Friday, September 11, 2015

Some observational notes on smartwatches

I spent two days last week back at Disney theme parks after taking a year off (Annual Passes FTW). Since theme parks tend to draw a very diverse crowd, they are a great place to go Phone Spotting (or watch spotting in this case). So I paid attention to what watches people were wearing, just because I'm curious. What I saw surprised me, and I have a few thoughts about it.





So many watches! For a product category that's supposed to be on the decline, there sure were a ton of them. Most of them were nice looking analog watches, but I saw a large number of chunky digital watches (G-Shock, and similar), and many sportier looking watches. Seriously, they were everywhere. The overwhelming majority of people were wearing a watch of some kind.

And it spanned age ranges, too. I saw teenagers, elderly folks, and everyone in between wearing a watch on their wrist. Maybe people's behavior is different when they're on vacation and all of these people will take their watches off once they get back home, that's possible. But even so, I was surprised at how many watches I saw at all, smart or not.

So few smartwatches! What didn't surprise me was how few smartwatches I saw. Seriously, I think maybe five total over the course of two days. Of those five, four were Apple Watches and one was an original Pebble. I saw exactly zero Android Wear watches. Just from an observational standpoint, these smartwatches definitely aren't as popular as the big tech companies like to pretend they are.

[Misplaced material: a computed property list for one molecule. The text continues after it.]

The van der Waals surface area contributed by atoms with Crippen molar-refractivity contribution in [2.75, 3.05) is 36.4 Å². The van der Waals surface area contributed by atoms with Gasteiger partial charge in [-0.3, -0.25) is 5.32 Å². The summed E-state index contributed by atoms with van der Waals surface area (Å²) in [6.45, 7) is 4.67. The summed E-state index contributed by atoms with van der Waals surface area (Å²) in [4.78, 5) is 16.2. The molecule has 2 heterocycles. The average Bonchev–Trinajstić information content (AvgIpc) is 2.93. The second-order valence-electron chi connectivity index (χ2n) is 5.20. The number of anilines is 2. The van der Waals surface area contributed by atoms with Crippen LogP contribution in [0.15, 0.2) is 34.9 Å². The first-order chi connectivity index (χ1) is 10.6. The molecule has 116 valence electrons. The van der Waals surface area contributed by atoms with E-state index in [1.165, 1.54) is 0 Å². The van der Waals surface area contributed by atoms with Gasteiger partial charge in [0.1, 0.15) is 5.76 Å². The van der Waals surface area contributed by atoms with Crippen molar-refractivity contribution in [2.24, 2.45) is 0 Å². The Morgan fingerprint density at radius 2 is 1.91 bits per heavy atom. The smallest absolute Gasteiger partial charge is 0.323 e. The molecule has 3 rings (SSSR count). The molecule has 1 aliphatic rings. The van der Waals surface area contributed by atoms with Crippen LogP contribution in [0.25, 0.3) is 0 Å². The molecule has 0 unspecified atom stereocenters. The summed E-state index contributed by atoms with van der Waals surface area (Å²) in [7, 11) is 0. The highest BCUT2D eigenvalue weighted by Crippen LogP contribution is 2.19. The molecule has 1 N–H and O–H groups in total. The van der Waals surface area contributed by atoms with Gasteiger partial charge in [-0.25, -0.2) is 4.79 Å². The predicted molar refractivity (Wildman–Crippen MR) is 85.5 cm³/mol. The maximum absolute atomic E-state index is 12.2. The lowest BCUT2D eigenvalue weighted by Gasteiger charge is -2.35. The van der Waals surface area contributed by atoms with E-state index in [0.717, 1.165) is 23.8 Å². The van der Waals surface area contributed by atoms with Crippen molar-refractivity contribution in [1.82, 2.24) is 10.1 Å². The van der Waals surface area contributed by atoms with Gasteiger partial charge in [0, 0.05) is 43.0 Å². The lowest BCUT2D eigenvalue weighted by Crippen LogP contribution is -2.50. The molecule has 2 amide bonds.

No reaction to my watch. All that being said, I think the general public must at least be very aware of smartwatches at this point. Nobody seemed surprised when mine lit up, or really even noticed it at all. There were a few times where I was in a darker environment and the watch would light up brightly. Some people around me would glance at it, but nobody seemed surprised, interested, or even phased at all that it was there. We probably have the Apple marketing machine to thank for that, but it was interesting.

Conclusion. I realize that all of this is purely observational evidence and doesn't really mean anything. But when visiting a theme park, you do encounter an extremely large number of people who span demographics, countries, ages, etc., which makes it one of the best places to people watch....or watch watch.